Gilbert Moss and Angela Pasaic spent several summers during their college years working at archaeological sites in the Southwest. While at those digs, they learned how to make ceramic tiles from local artisans. After college they made use of their college experiences to start a tile manufacturing firm called Mossaic Tiles, Ltd. They opened their plant in New Mexico, where they would have convenient access to a special clay they intend to use to make a clay derivative for their tiles. Their manufacturing operation consists of a few relatively simple but precarious steps, including molding the tiles, baking, and glazing.
Gilbert and Angela plan to produce two basic types of tile for use in home bathrooms, kitchens, sunrooms, and laundry rooms. The two types of tile are a larger, singlecolored tile and a smaller, patterned tile. In the manufacturing process, the color or pattern is added before a tile is glazed. Either a single color is sprayed over the top of a baked set of tiles or a stenciled pattern is sprayed on the top of a baked set of tiles.
The tiles are produced in batches of 100. The first step is to pour the clay derivative into specially constructed molds. It takes 18 minutes to mold a batch of 100 larger tiles and 15 minutes to prepare a mold for a batch of 100 smaller tiles. The company has 60 hours available each week for molding. After the tiles are molded, they are baked in a kiln: 0.27 hour for a batch of 100 larger tiles and
0.58 hour for a batch of 100 smaller tiles. The company has 105 hours available each week for baking. After baking, the tiles are either colored or patterned and glazed.
This process takes 0.16 hour for a batch of 100 larger tiles and 0.20 hour for a batch of 100 smaller tiles. Forty hours are available each week for the glazing process. Each batch of 100 large tiles requires 32.8 pounds of the clay derivative to produce, whereas each batch of smaller tiles requires 20 pounds. The company has 6,000 pounds of the clay derivative available each week.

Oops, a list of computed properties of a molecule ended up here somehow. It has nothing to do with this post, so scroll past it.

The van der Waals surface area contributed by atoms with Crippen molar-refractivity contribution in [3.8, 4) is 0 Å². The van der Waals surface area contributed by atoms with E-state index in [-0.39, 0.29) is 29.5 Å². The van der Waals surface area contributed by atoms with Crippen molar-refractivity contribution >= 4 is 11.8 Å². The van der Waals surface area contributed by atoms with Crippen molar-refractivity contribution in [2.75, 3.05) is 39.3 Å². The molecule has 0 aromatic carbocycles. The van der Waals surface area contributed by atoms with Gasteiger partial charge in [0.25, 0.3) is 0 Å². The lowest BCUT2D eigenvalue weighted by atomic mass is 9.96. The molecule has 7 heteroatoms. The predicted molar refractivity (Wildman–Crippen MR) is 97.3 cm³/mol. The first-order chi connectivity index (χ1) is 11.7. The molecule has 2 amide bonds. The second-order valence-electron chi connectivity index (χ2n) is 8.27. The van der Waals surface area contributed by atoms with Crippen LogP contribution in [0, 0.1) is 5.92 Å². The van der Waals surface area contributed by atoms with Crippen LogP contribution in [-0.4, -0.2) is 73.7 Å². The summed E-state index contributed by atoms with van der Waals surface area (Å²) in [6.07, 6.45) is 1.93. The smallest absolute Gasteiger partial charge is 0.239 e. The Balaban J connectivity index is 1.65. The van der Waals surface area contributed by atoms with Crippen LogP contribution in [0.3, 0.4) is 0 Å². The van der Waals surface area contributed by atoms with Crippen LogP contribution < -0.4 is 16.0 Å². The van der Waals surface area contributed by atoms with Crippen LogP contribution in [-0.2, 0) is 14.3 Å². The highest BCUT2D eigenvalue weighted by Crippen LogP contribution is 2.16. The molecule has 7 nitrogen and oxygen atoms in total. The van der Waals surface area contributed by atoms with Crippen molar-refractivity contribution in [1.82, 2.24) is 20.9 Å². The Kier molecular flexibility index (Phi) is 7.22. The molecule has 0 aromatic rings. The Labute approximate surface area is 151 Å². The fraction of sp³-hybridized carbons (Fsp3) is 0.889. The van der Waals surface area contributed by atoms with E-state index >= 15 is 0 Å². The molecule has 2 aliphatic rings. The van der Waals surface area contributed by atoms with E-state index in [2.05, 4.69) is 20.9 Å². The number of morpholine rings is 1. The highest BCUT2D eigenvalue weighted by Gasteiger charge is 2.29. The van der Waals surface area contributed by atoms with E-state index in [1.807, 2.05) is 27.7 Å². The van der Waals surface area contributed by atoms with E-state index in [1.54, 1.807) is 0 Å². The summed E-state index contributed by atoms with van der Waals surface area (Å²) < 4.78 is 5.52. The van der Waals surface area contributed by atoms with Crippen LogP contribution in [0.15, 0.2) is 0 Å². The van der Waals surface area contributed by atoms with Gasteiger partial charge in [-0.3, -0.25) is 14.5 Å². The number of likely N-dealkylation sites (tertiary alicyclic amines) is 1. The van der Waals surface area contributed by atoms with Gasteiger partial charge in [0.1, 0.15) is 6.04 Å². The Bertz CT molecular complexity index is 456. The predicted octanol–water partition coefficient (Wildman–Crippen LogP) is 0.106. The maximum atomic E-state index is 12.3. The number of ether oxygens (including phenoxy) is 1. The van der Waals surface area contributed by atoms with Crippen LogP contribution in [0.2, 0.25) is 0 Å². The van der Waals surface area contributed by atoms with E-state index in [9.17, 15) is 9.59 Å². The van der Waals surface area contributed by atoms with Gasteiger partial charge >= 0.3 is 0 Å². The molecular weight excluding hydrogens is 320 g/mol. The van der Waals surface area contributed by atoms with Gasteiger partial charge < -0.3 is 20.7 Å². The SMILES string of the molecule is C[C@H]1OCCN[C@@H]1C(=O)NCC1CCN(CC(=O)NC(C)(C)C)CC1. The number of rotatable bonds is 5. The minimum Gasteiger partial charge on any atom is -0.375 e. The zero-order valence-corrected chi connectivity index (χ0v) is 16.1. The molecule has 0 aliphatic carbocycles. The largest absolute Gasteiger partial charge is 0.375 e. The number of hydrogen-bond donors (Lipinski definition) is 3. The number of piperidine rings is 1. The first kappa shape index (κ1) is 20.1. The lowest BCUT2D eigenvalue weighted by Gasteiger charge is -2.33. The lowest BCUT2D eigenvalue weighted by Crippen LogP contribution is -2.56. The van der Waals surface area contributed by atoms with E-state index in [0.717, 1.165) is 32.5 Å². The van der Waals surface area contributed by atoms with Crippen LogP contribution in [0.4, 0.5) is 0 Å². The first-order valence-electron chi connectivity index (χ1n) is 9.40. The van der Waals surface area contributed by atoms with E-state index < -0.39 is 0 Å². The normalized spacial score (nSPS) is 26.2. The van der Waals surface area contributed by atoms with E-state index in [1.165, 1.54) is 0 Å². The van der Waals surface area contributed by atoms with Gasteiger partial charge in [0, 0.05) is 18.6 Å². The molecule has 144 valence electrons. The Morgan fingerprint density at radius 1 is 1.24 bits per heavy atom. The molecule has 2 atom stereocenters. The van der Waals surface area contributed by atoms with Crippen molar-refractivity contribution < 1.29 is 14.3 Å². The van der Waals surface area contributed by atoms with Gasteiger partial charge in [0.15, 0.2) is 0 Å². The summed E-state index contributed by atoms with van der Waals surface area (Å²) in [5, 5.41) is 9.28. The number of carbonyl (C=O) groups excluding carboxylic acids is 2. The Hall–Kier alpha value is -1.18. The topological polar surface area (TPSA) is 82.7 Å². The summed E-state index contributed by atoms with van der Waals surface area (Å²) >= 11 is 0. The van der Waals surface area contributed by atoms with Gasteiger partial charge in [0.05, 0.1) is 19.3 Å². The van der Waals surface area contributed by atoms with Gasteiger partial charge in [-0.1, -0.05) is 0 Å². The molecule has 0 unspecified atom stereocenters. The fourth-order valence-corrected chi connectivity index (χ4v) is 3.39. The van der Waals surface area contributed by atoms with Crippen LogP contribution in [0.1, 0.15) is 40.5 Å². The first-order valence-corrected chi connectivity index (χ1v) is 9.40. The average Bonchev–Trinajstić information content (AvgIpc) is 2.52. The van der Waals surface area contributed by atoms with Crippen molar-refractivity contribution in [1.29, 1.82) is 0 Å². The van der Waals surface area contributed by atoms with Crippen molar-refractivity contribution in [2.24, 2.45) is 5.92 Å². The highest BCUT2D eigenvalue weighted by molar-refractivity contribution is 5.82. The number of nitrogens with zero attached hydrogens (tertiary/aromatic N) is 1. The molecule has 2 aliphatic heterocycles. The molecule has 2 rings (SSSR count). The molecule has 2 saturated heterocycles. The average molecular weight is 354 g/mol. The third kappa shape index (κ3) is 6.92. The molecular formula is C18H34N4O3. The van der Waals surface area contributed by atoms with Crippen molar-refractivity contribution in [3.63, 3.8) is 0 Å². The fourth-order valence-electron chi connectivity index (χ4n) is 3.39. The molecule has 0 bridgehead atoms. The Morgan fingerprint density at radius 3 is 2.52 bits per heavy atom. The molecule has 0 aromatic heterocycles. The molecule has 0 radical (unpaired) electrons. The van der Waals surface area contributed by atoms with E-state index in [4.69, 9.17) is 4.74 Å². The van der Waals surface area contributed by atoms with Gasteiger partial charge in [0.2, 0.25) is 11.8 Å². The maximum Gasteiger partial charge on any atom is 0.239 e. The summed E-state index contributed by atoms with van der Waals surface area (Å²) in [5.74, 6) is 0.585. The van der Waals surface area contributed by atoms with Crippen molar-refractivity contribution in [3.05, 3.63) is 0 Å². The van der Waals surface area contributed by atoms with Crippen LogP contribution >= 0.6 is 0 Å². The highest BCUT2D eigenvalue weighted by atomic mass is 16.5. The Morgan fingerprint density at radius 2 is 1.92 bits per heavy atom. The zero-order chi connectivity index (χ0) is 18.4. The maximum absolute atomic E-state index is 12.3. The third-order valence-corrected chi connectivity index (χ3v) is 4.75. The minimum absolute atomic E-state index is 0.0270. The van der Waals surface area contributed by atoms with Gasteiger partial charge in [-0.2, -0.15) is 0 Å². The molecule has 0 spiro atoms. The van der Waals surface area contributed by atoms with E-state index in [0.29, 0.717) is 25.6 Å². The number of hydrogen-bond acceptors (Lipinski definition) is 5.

Mossaic Tiles earns a profit of $190 for each batch of 100 of the larger tiles and $240 for each batch of 100 smaller patterned tiles. Angela and Gilbert want to know how many batches of each type of tile to produce each week to maximize profit. In addition, they have some questions about resource usage they would like answered.
A. Formulate a linear programming model for Mossaic Tiles, Ltd., and determine the mix of tiles it should manufacture each week.
B. Transform the model into standard form.
C. Solve the linear programming model graphically.
D. Determine the resources left over and not used at the optimal solution point.
E. Determine the sensitivity ranges for the objective function coefficients and constraint quantity values by using the graphical solution of the model.
F. For artistic reasons, Gilbert and Angela prefer to produce the smaller, patterned tiles. They also believe that in the long run, the smaller tiles will be a more successful product. What must the profit be for the smaller tiles in order for the company to produce only the smaller tiles?
G. Solve the linear programming model by using the computer and verify the sensitivity ranges computed in (E).
H. Mossaic believes it may be able to reduce the time required for molding to 16 minutes for a batch of larger tiles and 12 minutes for a batch of smaller tiles. How will this affect the solution?
I. The company that provides Mossaic with clay has indicated that it can deliver an additional 100 pounds each week. Should Mossaic agree to this offer?
J. Mossaic is considering adding capacity to one of its kilns to provide 20 additional glazing hours per week, at a cost of $90,000. Should it make the investment?
K. The kiln for glazing had to be shut down for 3 hours, reducing the available kiln hours from 40 to 37. What effect will this have on the solution?

  • CreatedJuly 17, 2014
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